Susan Straight

Highwire Moon

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Highwire Moon Summary

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Highwire Moon is a work of realistic fiction by Susan Straight. It chronicles the life of a Mexican Indian woman named Serafina who crosses the border illegally to look for work to help support her and her daughter Elvia. The story follows both Serafina and her daughter Elvia, left behind in America, as they seek each other across the desolate borderlands of Southern California.
The book opens with Serafina, who has recently taken the treacherous walk across the now hotly contested US/Mexico border to find work in California. She is Mexican Indian, and has few prospects in her home country. She quickly finds work at a linen company, but the company is targeted by ICE only days after her arrival. Lucky for Serafina, she is rescued and taken under the wing of a handsome truck driver named Larry, who saves her from being immediately deported. Larry, though, has some challenges of his own.
Larry gives Serafina a safe home, and though Serafina is young when she crosses the border, the two fall in love and Larry fathers Serafina’s daughter, Elvia. The two live together in a state of relative chaos for the first three years of Elvia’s life. Larry, though kind-hearted, is also a drunk, and frequently disappears to go on drinking binges. Larry is also not particularly sensitive to Serafina’s native customs and language, and frequently mocks her for her inability to speak English, and the rural way of life to which she is accustomed.
After three years together, Serafina makes the decision to leave with Elvia in order to protect them both from Larry’s cruelty and drinking. Larry is not home, and she takes his car to go to the church to pray to the saints for guidance. Unfortunately, she can’t get the car to work properly, and accidentally runs the car into a nearby ditch with Elvia in the backseat. The police are called to the scene of the accident and forcibly remove Serafina from the car. Unable to communicate to them that her baby is in the back, Serafina is deported and Elvia is left behind, alone.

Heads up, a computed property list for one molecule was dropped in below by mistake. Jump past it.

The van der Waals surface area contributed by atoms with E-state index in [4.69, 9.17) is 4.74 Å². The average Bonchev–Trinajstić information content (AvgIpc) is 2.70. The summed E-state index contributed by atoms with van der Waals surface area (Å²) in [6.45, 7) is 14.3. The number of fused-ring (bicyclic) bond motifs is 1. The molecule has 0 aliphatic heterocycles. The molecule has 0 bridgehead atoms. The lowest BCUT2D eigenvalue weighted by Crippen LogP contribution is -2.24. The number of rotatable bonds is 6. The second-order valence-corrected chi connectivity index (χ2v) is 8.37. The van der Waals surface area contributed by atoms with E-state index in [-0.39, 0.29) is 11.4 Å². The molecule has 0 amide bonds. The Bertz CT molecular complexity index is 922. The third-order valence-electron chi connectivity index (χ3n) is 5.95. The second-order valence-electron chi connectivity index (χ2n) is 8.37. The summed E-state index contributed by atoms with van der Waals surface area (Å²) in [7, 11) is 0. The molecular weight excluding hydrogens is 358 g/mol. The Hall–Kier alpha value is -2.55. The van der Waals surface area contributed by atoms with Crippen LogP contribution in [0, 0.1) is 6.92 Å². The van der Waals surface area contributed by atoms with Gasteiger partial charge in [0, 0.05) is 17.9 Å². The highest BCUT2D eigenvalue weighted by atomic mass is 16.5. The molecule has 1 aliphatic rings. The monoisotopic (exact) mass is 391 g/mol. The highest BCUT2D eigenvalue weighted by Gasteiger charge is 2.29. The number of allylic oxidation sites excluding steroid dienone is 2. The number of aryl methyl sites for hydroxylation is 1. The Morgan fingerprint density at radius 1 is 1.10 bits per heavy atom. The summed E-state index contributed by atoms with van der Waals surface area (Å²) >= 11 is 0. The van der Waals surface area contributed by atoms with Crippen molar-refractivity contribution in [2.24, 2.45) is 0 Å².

The novel then fast-forwards about twelve years, to the spunky and rambunctious, though dedicated fifteen-year-old Elvia. Elvia was shuttled from foster home to foster home as a child, and had a difficult upbringing around drugs, violence, and financial insecurity. Elvia is on her own until Larry, who has been missing since Serafina left the country, comes to claim Elvia and take her in as his own. Unfortunately, Larry hasn’t changed much in the more than a decade since he mistreated Serafina and caused her to flee. Larry has good intentions of raising his child in a safer and more secure home, but his drinking and the skeletons in his closet prove too much for both him and Elvia to manage.
The main crux of the plot comes when Elvia makes the decision to find her mother. This comes after she discovers that she has become pregnant. Thinking of her own young mother making her trek to America, and pregnant at a young age, she begins to dream about finding the woman that she believes abandoned her. At the same time, Serafina has been in Mexico yearning to be with her daughter. The narrative interweaves the travels of Serafina and Elvia as they cross the border to find each other, all the while conquering their own personal demons, guilt, and fear about being separated forever by the political lines between nations.
Along the way, Elvia witnesses camps of migrant worker and the slums of Tijuana, among other difficult-to-stomach atrocities. She sees the violence, desperation, and desolation of the land that her mother crossed to escape her own life in Mexico, and begins to understand her personal history better than ever before.

Susan Straight is the author of a number of novels, short fiction, essays, and books for young readers. Her most recent books include Between Heaven and Here, and Take One Candle Light a Room. Her work has also been featured in Best American Short Stories 2003, and the O. Henry Prize for Short Stories 2007. Straight has won many awards, including a Lannan Literary Award and the 2013 Los Angeles Times Book Prize. A white author, Straight’s book frequently deal with issues of race and racial conflict in America, particularly among black and Hispanic protagonists. Highwire Moon was nominated for the National Book Award for Fiction when it was published in 2001.